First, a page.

Want to convince? Use abstract rather than concrete language

Jan 19, 2010

When consumers talk to each other about products, they generally respond more favorably to abstract language than concrete descriptions, according to a new study in the Journal of Consumer Research.

"In a series of experiments, we explored when and why consumers use abstract language in word-of-mouth messages, and how these differences in language use affect the receiver," write authors Gaby A. C. Schellekens, Peeter W. J. Verlegh, and Ale Smidts (Erasmus University, The Netherlands).

In the course of their studies, the authors found that consumers who described a positive experience with a product (like a smooth shave with a new razor) used more abstract language when they had a positive opinion about the brand before they tried the product. "When consumers were told that the product was a brand they did not like, they used more concrete language to describe a positive experience. Thus, consumers use different ways of describing the exact same experience, depending on whether they use a liked or disliked brand," the authors write.

For a disliked brand, favorable experiences are seen as exceptions, and concrete language helps consumers to frame the experience as a one-time event, the authors explain.

On the receiver end, the studies showed that consumers responded differently to abstract and concrete language. "In our study of receivers, we gave a description of a positive product experience, and asked them to estimate the sender's opinion about the products," the authors write. "We found that perceived opinion of the sender was more positive when the description was cast in more abstract terms." For descriptions of , the perceived opinion of the sender was more negative when the description used abstract language.

"Our finding that abstract messages have a stronger impact on buying intentions can be translated straightforwardly into the recommendation to use abstract language if you try to convince someone of the (positive or negative) consequences of buying a product, or of following your advice," the authors conclude.

Explore further: You can't write a CV on a smartphone – digital literacy is no help to unemployed youth

More information: Gaby A. C. Schellekens, Peeter W. J. Verlegh, and Ale Smidts. "Language Abstraction in Word of Mouth." Journal of Consumer Research: August 2010.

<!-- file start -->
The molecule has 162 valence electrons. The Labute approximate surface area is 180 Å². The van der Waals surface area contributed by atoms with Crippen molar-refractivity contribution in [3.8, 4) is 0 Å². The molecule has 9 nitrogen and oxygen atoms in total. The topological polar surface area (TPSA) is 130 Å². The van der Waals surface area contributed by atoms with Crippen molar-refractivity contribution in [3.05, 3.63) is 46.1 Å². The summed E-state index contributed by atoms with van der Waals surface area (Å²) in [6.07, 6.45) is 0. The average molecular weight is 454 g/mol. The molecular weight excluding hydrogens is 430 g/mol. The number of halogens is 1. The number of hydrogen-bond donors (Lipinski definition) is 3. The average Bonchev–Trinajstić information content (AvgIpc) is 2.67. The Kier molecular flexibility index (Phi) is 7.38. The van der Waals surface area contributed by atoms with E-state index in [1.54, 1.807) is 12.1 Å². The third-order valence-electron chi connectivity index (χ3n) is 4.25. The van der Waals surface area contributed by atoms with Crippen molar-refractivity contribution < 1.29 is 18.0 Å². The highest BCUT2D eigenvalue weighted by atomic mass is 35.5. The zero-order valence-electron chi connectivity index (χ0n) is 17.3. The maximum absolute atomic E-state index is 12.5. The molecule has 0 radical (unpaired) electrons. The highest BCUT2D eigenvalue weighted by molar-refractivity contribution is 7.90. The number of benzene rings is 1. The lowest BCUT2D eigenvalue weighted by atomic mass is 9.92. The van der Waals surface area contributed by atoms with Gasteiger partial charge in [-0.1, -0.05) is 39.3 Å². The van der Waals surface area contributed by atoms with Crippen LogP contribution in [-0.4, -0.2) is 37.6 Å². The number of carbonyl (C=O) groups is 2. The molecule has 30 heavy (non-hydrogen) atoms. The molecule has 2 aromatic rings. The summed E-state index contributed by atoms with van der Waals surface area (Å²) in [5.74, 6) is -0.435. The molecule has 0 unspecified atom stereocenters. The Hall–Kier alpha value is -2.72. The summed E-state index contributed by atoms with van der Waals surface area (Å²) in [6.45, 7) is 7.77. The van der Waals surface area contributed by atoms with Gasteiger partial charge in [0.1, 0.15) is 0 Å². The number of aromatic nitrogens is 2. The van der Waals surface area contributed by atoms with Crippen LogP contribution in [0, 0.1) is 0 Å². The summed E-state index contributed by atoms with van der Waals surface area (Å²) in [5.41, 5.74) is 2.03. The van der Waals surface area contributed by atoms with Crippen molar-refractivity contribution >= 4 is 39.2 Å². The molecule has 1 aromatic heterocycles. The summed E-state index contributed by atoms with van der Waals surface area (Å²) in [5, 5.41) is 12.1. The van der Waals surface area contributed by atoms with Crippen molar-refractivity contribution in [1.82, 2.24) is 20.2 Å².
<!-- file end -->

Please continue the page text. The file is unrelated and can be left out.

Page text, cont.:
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flaredone
1 / 5 (1) Jan 19, 2010
It's perfectly true - people are creatures of deeply religious nature and they just want to hear abstract things, which they cannot comprehend. For example, when I say, Universe appears like fluctuations of dense gas, everyone is starring on me like idiot. But when I say, it's a giant hologram, everyone is impressed - although it cannot have a slightest idea, how such thing should be really working.
hagureinu
not rated yet Jan 20, 2010
well, this article is way too abstract. did author think it will be more convincing like this?
Zenmaster
Jan 20, 2010
This comment has been removed by a moderator.
patnclaire
1 / 5 (1) Jan 20, 2010
Zenmaster is correct in his comment. The Obama campaign used good old fashion Madison Avenue psychology to create the broadest appeal. Phrases that have one meaning for liberal-oriented people can have a completely differen meaning for conservative-oriented people. Psychological research has illuminated this over the last 10 years. There is, indeed, a dichotomy of thought process among us. This is not good or bad...it just is. Liberals or conservatives are born in the best of families. An example is illustrated by the hypothetical family in the television series Family Ties and Alex P. Keaton, and All in the Family.
Use of ambiguous phrases calculated to deliver 2 different meanings is manipulative and cynical.